Turkish Prime Minister Tayyip Erdogan may ban YouTube and Facebook, saying that his political opponents are using the sites to provide false evidence of corruption in his inner circles. Because nothing says "I'm innocent of corruption" like blindly censoring the opposition.
Erdogan, who has been repeatedly accused of suppressing the press, said "We are determined on this subject. We will not leave this nation at the mercy of YouTube and Facebook." He added that the measure could take place following March 30 municipal elections as part of other legislation. "These people or institutions encourage every kind of immorality and espionage for their own ends," the probably-corrupt leader said of the websites.
The prime minister blames ally-turned-enemy Fethullah Gullen, a Turkish Muslim preacher who lives in the U.S., for posting the "fabricated" wiretaps. Gullen, for his part, says he is not involved. Facebook and YouTube have not yet responded.
The threat follows a number of leaked anonymous audio recordings revealing private conversations between high-level officials, the latest of which was published to YouTube last night. In it, you can hear a man who sounds like Erdogan pushing the owner of a newspaper to fire journalists over an article the prime minister didn't like. In another tape, Erdogan appears to pressure his justice minister to accelerate a court case against a media magnate for political reasons. Another one plays an alleged conversation between Erdogan and his son over how to hide a lot of money.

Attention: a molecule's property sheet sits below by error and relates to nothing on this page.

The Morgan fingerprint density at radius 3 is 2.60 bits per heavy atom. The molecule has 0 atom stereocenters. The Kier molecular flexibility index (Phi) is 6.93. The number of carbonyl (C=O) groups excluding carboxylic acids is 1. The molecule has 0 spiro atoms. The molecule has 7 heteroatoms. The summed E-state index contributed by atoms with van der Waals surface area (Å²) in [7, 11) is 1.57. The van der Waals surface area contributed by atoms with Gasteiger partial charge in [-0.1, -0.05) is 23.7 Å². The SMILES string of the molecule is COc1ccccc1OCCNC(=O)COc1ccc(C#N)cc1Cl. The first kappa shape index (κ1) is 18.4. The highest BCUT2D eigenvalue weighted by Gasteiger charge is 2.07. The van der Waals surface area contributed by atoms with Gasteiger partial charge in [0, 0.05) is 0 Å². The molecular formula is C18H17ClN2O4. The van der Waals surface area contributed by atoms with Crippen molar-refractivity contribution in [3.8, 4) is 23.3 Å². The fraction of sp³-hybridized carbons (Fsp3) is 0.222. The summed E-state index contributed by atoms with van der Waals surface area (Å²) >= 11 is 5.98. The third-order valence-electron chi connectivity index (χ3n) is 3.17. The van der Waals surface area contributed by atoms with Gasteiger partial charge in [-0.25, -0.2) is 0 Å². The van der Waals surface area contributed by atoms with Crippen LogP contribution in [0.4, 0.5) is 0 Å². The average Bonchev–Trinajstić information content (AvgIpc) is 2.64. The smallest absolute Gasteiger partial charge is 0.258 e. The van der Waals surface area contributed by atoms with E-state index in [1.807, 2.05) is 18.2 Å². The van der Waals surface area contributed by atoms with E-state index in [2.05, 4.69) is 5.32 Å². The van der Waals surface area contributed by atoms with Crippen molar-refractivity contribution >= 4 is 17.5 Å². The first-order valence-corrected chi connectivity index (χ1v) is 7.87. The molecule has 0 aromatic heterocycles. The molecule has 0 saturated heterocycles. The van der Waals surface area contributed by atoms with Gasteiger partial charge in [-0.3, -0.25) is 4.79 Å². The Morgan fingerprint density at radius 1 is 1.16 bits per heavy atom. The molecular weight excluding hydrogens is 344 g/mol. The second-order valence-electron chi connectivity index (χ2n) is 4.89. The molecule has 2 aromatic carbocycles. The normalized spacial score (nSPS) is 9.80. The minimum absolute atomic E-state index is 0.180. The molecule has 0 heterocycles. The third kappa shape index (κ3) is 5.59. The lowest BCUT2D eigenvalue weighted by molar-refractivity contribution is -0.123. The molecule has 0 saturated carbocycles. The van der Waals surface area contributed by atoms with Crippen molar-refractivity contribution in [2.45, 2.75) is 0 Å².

Other recordings have been scrubbed from the web by the government, according to Reuters:
A Turkish official told Reuters that data and logs related to digital recordings from before 2012 had been deleted in the database of Turkey's state telecommunications authority TIB. It was not clear what had happened to the recordings but pro-government media reports said they had been copied and deleted by Gulen's followers.
Erdogan, who is preparing for key municipal elections on March 30, has banned access to YouTube before, blocking access to the site for more than two years because users posted videos the government found offensive. Just last month, Turkey's parliament passed a law authorizing the country's telecommunications authority to block websites sans a court decision. This year, Reporters Without Borders ranked Turkey 154th out of 180 countries in the World Press Freedom Index, making it one of the "world's biggest prisons for journalists." We wonder why.
This article is from the archive of our partner The Wire.
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